wine

Grocery stores must renew their license to sell wine, but the Tennessee Alcoholic Beverage Commission says it is working to improve that process.

NASHVILLE — After grocers reported a lengthy and difficult regulatory process in 2015 to achieve their license to sell wine, the Tennessee Alcoholic Beverage Commission says it is working to improve the process and effectively regulate the alcoholic beverage industry, according to a news release.

The 2016 passage of the wine in grocery store legislation represented a comprehensive change in alcoholic beverage law. The law significantly altered the paradigm for the sale of alcoholic beverages in the state and the state’s role in regulating the industry.

It has so far allowed approximately 650 grocery stores across the state to sell wine, and more continue to apply for licenses each day, according to the news release.

This spring, the TABC adopted comprehensive rules addressing ambiguities in the WIGS legislation, the release says.

The Tennessee General Assembly passed the agency’s proposed legislation this session.

Signed into law on April 17, the public chapter makes various clarifications to Tennessee alcoholic beverage law in an attempt to improve the day-to-day operations of the agency, the release says.

Also this session, Gov. Bill Haslam’s budget included funding for four new positions for the TABC to meet the demands of overseeing the growing number of new licensees, the release says.

New regulatory officers and the existing special agents completed hundreds of renewal inspections for WIGS licensees and assisted these establishments with the new renewal process, it adds.

Additionally, in the past year, the TABC has posted nearly 75 frequently asked questions on its website, including detailed analysis and illustrative hypotheticals due to the growth of the industry. The TABC also created an email distribution list to provide clarity for this growing industry, which now contains nearly 1,200 subscribers, the release says.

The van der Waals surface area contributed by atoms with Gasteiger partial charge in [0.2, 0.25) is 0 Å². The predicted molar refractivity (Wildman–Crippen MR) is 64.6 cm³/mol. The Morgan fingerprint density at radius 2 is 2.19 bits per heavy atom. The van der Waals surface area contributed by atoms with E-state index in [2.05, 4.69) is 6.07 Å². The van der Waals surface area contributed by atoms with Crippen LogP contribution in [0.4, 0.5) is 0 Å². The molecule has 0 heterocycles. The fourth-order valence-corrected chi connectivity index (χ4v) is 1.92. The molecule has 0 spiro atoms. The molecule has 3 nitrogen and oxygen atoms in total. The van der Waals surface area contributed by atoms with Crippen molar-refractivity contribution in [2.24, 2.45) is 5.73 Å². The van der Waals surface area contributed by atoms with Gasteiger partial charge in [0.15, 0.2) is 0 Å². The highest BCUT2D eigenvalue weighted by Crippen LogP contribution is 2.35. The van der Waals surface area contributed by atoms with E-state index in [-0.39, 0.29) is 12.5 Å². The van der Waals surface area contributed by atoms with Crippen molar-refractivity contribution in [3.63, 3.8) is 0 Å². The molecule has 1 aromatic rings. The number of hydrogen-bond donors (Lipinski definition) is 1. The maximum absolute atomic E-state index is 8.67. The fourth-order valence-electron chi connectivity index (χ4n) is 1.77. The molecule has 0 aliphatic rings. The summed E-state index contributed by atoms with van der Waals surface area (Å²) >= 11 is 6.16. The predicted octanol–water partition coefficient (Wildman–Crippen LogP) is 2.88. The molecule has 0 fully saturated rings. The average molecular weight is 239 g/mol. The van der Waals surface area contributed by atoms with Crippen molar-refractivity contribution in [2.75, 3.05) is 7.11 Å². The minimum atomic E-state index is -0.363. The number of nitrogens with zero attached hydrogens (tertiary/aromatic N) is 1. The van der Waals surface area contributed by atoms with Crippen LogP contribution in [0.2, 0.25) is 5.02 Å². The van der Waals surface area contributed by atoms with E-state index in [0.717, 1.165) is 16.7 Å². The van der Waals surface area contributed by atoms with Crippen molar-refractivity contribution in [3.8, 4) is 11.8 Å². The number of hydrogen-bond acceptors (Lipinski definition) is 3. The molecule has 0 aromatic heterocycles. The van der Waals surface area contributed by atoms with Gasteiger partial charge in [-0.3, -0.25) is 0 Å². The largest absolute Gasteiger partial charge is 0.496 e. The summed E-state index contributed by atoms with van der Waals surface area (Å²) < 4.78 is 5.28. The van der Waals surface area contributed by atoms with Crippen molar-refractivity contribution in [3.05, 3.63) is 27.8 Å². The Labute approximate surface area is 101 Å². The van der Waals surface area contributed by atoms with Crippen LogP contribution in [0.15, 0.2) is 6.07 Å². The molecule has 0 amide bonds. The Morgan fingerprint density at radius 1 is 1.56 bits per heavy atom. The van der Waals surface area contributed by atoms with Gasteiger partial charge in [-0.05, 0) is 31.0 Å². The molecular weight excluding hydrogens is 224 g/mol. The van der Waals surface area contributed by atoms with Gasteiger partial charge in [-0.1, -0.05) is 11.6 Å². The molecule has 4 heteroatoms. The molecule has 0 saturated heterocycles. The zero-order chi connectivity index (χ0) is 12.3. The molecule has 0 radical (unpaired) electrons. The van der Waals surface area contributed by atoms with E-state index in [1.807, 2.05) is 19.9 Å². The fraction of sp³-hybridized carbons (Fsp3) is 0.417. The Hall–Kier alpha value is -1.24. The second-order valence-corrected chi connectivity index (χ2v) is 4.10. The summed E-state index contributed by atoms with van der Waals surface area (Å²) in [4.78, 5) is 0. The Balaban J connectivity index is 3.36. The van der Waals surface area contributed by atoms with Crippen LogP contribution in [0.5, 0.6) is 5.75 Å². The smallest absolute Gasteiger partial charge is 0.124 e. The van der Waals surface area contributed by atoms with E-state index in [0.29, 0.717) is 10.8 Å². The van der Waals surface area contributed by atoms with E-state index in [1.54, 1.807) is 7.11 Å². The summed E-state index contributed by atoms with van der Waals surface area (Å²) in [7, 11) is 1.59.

“We’ve made tremendous strides at the TABC due to the hard work and dedication of our staff. We remain committed to going above and beyond what’s expected to provide great customer service on behalf of the state,” Executive Director Clayton Byrd said. “The volume of user-friendly content that we’ve produced coupled with our rule/policy updates, legislation and email distribution list illustrate the initiative we’ve shown to improve the operations of our agency and its relationship with a growing industry.”

With the appointment of a new Chief Law Enforcement Officer, Bond Tubbs, and Director of Risk Management, former Commissioner of the Tennessee Department of Labor and Workforce Development Mark Reineke, the TABC continues to improve business processes and develop greater efficiencies, according to the release.

“The entire alcohol beverage industry has also experienced the challenges that the wine in grocery stores law created,” said Hank Hildebrand, general counsel to the Wine and Spirit Wholesalers of Tennessee. “The industry is grateful that the current staff of the TABC has embraced the challenges that this new law presented and that the staff — from the director on down — have worked to assist the members of the industry comply with the new law and the new regulations. It is our hope that the vigor the TABC has brought to this transformative process will continue.”

For more information regarding the 2017 WIGS renewal process, visit http://tn.gov/assets/entities/abc/attachments/17WIGSRenewal.pdf.

For more information about the Tennessee Alcoholic Beverage Commission, visit http://tn.gov/abc.

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